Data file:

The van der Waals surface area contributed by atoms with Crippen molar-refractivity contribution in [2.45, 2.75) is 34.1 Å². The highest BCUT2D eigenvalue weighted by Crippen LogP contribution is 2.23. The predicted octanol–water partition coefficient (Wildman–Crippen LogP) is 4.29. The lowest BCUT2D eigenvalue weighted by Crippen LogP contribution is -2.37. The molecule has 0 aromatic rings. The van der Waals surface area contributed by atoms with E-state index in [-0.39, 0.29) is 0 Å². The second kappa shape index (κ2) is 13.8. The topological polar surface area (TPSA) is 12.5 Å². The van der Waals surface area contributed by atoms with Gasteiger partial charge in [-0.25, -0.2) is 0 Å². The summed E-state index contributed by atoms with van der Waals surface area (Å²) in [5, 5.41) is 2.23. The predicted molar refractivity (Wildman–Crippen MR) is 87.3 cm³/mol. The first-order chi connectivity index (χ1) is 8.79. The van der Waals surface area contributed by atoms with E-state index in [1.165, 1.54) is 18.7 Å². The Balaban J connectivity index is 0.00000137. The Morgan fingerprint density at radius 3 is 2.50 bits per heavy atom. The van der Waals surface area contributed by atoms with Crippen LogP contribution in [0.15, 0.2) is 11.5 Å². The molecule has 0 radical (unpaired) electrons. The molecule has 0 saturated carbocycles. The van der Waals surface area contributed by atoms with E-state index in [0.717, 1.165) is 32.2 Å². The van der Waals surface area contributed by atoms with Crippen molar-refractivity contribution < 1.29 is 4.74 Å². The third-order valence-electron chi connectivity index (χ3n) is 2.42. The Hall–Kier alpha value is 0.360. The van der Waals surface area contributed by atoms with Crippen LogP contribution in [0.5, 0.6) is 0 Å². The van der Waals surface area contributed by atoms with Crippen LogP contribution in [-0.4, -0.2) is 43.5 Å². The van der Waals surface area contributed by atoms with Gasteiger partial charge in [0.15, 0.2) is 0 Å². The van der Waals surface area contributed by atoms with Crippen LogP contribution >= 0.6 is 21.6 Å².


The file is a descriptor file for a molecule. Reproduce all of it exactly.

The van der Waals surface area contributed by atoms with Crippen molar-refractivity contribution in [2.45, 2.75) is 34.1 Å². The highest BCUT2D eigenvalue weighted by Crippen LogP contribution is 2.23. The predicted octanol–water partition coefficient (Wildman–Crippen LogP) is 4.29. The lowest BCUT2D eigenvalue weighted by Crippen LogP contribution is -2.37. The molecule has 0 aromatic rings. The van der Waals surface area contributed by atoms with E-state index in [-0.39, 0.29) is 0 Å². The second kappa shape index (κ2) is 13.8. The topological polar surface area (TPSA) is 12.5 Å². The van der Waals surface area contributed by atoms with Gasteiger partial charge in [-0.25, -0.2) is 0 Å². The summed E-state index contributed by atoms with van der Waals surface area (Å²) in [5, 5.41) is 2.23. The predicted molar refractivity (Wildman–Crippen MR) is 87.3 cm³/mol. The first-order chi connectivity index (χ1) is 8.79. The van der Waals surface area contributed by atoms with E-state index in [1.165, 1.54) is 18.7 Å². The Balaban J connectivity index is 0.00000137. The Morgan fingerprint density at radius 3 is 2.50 bits per heavy atom. The van der Waals surface area contributed by atoms with Crippen LogP contribution in [0.15, 0.2) is 11.5 Å². The molecule has 0 radical (unpaired) electrons. The molecule has 0 saturated carbocycles. The van der Waals surface area contributed by atoms with E-state index in [0.717, 1.165) is 32.2 Å². The van der Waals surface area contributed by atoms with Crippen molar-refractivity contribution < 1.29 is 4.74 Å². The third-order valence-electron chi connectivity index (χ3n) is 2.42. The Hall–Kier alpha value is 0.360. The van der Waals surface area contributed by atoms with Crippen LogP contribution in [0.5, 0.6) is 0 Å². The van der Waals surface area contributed by atoms with Crippen LogP contribution in [-0.4, -0.2) is 43.5 Å². The van der Waals surface area contributed by atoms with Gasteiger partial charge in [0.15, 0.2) is 0 Å². The van der Waals surface area contributed by atoms with Crippen LogP contribution >= 0.6 is 21.6 Å².